Waterford’s Crimean connection

The Sevastopol guns, used in the Crimean War, which have stood in the People's Park since August 1857. 								| Photos: Mick Wall

The Sevastopol guns, used in the Crimean War, which have stood in the People's Park since August 1857. | Photos: Mick Wall

Given the ongoing standoff between Russia, Ukraine and the west over the future of Crimea, we thought it was worth noting to readers Waterford city’s connection tot the troubled peninsula, a link stretching back almost 160 years.

The two guns, which have been positioned either side of the Band Stand in the People’s Park since August 1857, were taken by British troops from the port city as spoils of battle following the 1854-55 Siege of Sevastopol.

Both guns have been popular perches for children over five generations and are frequently used by parents when taking family photographs on afternoons out or during holiday time.

How the guns came to Waterford is re-told expertly by Dermot Power in his 1996 essay detailing the history of the People’s Park.

Power notes: “In May 1857, (then Mayor of Waterford John Aloysius) Blake had written to the War Department, asking for some trophies from the Crimean War so that they might be displayed in the New Public Park.

“In June, the War Department agreed to send two Russian Guns and these arrived in Waterford in August.

“On 1 August, the two Sevastopol guns arrived on the steamer Citizen and were landed on the Quay. It was said that they each weighed over two tons.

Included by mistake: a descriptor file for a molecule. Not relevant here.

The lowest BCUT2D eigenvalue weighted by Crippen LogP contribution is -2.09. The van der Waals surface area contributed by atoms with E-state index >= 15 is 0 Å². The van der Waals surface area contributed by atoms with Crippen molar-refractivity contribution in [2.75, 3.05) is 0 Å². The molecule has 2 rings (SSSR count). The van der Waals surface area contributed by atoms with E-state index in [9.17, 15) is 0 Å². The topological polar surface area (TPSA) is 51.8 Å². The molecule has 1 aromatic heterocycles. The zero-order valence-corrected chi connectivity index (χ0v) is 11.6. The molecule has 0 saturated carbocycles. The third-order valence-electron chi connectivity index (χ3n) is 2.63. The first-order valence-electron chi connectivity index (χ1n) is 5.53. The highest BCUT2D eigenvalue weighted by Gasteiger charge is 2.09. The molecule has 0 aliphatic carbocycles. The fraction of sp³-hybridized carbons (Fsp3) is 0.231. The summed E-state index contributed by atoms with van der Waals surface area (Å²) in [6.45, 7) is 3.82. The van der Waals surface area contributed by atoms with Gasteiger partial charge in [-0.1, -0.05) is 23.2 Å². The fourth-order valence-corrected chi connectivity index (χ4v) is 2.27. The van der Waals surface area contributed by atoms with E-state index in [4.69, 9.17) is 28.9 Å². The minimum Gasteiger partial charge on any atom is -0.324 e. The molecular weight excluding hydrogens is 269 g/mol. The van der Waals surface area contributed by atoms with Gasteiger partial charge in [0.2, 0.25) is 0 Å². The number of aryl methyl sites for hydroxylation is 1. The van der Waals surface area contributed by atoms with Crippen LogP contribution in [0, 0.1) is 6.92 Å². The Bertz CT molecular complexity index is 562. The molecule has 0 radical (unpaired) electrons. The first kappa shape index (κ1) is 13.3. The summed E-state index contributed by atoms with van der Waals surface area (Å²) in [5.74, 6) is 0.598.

“Incidentally, when the War Office decided to send the Sevastopol Guns to Waterford, they included a price list of gun carriages which would be suitable to hold such guns.

“However, the mayor John A. Blake, who at that time was in Parliament as MP for Waterford, decided to go to the arsenal at Woolwich.

“He found some carriages there which he believed would be suitable, and having telegraphed the War Office, he received a reply that he might have them. He then promptly had them shipped to Waterford.”

The famous ‘Charge of the Light Brigade’ in which 673 British Army horsemen galloped into the wrong valley at Balaclava, contained no less than 114 Irishmen.

Their deaths were immortalised in the words of one of Lord Tennyson’s most famous poems: “Not though the soldier knew, Someone had blundered…. Theirs not to reason why,
Theirs but to do and die, Into the valley of Death rode the six hundred.”

Of the 188 men who were killed in the charge, 21 were Irish. Lord Cardigan, one of the British Army’s four leaders in the Crimea, and leader of the Light Brigade, spent time in both Kilkenny and Cork.

In ‘Ireland and the Crimean War’, historian David Murphy estimates that of the 111,000 men who fought in Britain’s Crimean army, over 37,000, were Irish, of which 7,000 lost their lives. Some 4,000 Irish served in the British Navy during the war, with the very first Victoria Cross (VC) being awarded to an Irishman, Sergeant Luke O’Connor, a native of Elphin, County Roscommon. In total, 28 Irishmen received VCs for their service in the peninsula.

Interestingly, a General Sutton, who hailed from County Wexford, fought for the French in Crimea.

Kieran Walsh and Dermot Keyes

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